Jonathan Glover defines death as the irreversible loss of consciousness. This, he thinks avoids a problem posed by a thought experiment: imagine a man’s heart stops and a doctor is poised to revive him fully expecting to get his heart going again. But the man’s heir plunges a knife into his chest before the doctor can do anything. Does the heir violate a corpse or take the life of an innocent human being? He violates a corpse only if death is defined by the cessation of pulmonary circulation. But that is very counterintuitive; what really matters is the irreversible loss of consciousness, something that could have been regained if the doctor had revived the patient.
Objection: suppose the heir doesn’t interfere and the doctor gets the man’s heart going again, but unfortunately the man never regains consciousness. After the doctor determines that the man’s consciousness has been irreversibly lost, the man’s heir plunges the knife into the man’s chest. Does he violate a corpse or kill an innocent human being? It seems clear that he doesn’t violate a corpse; therefore he kills an innocent human being, which means the definition of death has nothing to do with the irreversible loss of consciousness.
Rachel Held Evans has a nice Q & A with Greg Boyd where he is asked to explain features of his Open Theism. Among the parts that interested me is this excerpt.
Philosophers and theologians have often defined “divine omniscience” as “God’s knowledge of the truth value of all meaningful propositions.” I completely agree with this. Unfortunately, they typically assumed that propositions about what “will” and “will not” occur exhaust the field of meaningful propositions about the future. They thus concluded that God eternal knows all that will and will not take place and that there is nothing else for God to know.
This is a mistake, however, because propositions about what “might and might not” take place are also meaningful, and God must therefore know the truth value of these. Moreover, the opposite of “might” is “will not,” and the opposite of “might not” is “will.” So, if a “might and might not” proposition is true, then the corresponding propositions about what “will” and “will not” take place are both false. For example, if its true that “Greg might and might not buy a blue Honda in 2016,” then its false that “Greg will (certainly) buy a blue Honda in 2016” and false that “Greg will (certainly) not buy a blue Honda in 2016.” So too, if it ever becomes true that “Greg will (certainly) buy a blue Honda in 2016” or true that “Greg will (certainly) not buy a blue Honda in 2016,” then it will be false that “Greg might and might not buy a blue Honda in 2016.” And since God knows the truth value of all propositions, God would know precisely when it is true that I “might and might not” buy this car and when it becomes true that I either “will” or “will not.” God thus faces a partly open future.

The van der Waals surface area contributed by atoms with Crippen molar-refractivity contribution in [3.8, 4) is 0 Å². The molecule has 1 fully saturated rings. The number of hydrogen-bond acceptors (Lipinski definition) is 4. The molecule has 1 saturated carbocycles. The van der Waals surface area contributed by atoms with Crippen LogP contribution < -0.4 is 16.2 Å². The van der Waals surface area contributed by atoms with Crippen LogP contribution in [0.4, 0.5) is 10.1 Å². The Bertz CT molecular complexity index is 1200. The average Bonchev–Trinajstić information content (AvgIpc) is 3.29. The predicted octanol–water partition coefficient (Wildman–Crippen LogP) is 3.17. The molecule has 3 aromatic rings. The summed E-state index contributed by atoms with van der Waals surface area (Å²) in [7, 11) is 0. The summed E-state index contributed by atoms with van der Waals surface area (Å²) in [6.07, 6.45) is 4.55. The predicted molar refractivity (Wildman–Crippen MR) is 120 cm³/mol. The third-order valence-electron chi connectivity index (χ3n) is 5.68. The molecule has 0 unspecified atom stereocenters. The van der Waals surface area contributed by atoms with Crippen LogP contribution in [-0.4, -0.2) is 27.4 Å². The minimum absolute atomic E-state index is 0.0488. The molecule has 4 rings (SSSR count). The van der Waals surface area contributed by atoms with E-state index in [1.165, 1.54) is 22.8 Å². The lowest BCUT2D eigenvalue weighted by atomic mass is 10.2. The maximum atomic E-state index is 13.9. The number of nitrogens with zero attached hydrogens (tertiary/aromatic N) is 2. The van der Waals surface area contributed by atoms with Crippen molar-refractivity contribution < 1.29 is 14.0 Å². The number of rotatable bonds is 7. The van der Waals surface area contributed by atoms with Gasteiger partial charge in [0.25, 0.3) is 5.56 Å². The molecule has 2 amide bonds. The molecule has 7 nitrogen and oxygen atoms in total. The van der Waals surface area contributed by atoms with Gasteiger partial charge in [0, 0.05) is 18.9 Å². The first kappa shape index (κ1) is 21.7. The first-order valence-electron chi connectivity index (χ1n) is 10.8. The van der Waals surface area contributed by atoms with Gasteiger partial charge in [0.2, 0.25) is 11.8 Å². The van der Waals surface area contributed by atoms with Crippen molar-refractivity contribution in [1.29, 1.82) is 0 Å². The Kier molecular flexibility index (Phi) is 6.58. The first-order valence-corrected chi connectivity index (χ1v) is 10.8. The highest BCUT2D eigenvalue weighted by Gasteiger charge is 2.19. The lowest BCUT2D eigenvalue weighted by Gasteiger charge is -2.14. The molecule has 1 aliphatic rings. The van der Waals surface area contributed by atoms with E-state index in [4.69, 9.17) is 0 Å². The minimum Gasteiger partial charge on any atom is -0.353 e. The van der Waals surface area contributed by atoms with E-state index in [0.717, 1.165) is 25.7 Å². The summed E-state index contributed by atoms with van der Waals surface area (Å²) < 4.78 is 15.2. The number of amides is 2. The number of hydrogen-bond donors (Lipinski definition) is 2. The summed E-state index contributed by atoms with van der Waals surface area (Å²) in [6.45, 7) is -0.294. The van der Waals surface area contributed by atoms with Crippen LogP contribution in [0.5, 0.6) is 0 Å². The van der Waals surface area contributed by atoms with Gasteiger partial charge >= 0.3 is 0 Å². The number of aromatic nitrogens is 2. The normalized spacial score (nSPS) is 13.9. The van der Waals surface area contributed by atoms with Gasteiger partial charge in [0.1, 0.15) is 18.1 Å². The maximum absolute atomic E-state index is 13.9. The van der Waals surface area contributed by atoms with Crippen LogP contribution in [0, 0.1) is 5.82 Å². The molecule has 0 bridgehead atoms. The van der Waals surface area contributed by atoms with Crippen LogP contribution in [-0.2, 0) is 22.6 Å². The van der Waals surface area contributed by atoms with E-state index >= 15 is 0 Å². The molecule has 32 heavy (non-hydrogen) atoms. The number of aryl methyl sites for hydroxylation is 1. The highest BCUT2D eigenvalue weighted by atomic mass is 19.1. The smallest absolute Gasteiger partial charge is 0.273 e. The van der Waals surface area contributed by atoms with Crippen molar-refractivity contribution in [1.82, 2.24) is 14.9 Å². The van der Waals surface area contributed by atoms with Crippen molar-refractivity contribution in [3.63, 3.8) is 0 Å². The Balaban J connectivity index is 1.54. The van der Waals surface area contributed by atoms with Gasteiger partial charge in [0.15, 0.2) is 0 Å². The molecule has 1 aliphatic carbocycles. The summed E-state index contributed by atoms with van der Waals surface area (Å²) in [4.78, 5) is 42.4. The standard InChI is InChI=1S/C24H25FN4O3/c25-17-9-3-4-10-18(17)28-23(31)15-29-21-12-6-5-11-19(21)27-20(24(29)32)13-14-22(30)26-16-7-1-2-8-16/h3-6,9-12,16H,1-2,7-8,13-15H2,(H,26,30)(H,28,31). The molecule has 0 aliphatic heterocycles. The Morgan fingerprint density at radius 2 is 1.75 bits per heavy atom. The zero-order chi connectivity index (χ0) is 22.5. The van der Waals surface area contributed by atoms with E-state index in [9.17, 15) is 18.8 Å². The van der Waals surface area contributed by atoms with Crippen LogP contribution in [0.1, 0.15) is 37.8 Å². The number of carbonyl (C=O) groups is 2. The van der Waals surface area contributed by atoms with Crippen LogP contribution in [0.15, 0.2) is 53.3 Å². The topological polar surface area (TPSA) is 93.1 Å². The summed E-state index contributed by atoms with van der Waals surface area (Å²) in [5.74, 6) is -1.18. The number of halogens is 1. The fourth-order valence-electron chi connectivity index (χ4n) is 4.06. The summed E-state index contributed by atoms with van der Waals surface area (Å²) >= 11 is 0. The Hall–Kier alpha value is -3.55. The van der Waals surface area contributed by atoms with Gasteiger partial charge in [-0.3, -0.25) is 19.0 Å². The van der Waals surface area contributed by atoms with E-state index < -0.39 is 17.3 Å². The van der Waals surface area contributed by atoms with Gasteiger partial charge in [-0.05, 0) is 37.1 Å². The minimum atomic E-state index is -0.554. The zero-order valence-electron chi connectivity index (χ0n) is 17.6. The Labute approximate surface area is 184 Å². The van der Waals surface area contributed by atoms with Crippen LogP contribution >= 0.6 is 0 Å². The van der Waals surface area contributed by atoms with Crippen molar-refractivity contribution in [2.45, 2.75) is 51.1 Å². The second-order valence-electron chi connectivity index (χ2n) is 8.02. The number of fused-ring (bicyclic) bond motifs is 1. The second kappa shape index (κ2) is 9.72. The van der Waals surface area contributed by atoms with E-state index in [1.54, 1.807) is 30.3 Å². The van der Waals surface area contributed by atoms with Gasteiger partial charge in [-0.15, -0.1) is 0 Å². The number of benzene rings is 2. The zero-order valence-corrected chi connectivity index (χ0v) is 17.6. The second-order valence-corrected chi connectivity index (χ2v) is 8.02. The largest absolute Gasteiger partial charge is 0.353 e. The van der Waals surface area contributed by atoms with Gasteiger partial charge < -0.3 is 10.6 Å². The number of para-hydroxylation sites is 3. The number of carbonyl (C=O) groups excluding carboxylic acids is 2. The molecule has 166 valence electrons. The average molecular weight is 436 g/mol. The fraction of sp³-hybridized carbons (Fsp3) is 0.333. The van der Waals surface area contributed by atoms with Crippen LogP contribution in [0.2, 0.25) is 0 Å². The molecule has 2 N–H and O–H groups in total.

This is controversial. Why assume that statements about what “might” happen contradict those about “will not”? It seems this sort of statement is meaningful too: “I could run through the streets naked in the next 5 minutes, but I will not. The “could” here expresses the possibility of those (terrible) states of affairs, and the “will not” expresses that they shall not come to pass, owing to my rational choice. There is nothing contradictory about saying this sort of thing, but the semantic analysis Boyd gives of “might” would make it so. Thus, we have reason to doubt his analysis. Continue reading
This is an especially vivid illustration from the third edition of Boolos and Jeffrey’s Computability and Logic:
If a set is enumerable, Zeus can enumerate it in one second by writing out an infinite list faster and faster. He spends 1/2 second writing the first entry in the list; 1/4 second writing the second entry; 1/8 second writing the third; and in general, he writes each entry in half the time he spent on its predecessor. At no point during the one second interval has he written out the whole list, but when one second has passed, the list is compete!
Here are some raves and rants pertaining to some of the books I read in 2013 (they may have been published some other year). Enjoy ~
Devil in the Grove: Thurgood Marshall, the Groveland Boys, and the Dawn of a New America by Gilbert King. It is a shame that the only thing I knew about Thurgood Marshall before I read this book was that he was the first African-American Justice on the SCOTUS and that he argued Brown v. Board of Eduation. His work on behalf of the civil rights movement is truly heroic. Nor had I any idea that Florida was second only to Mississippi in lynching. While good history rarely involves a plot framed in terms of good guys versus bad guys, this one truly does. My favorite book of the year. Kept me up late turning the proverbial digital pages.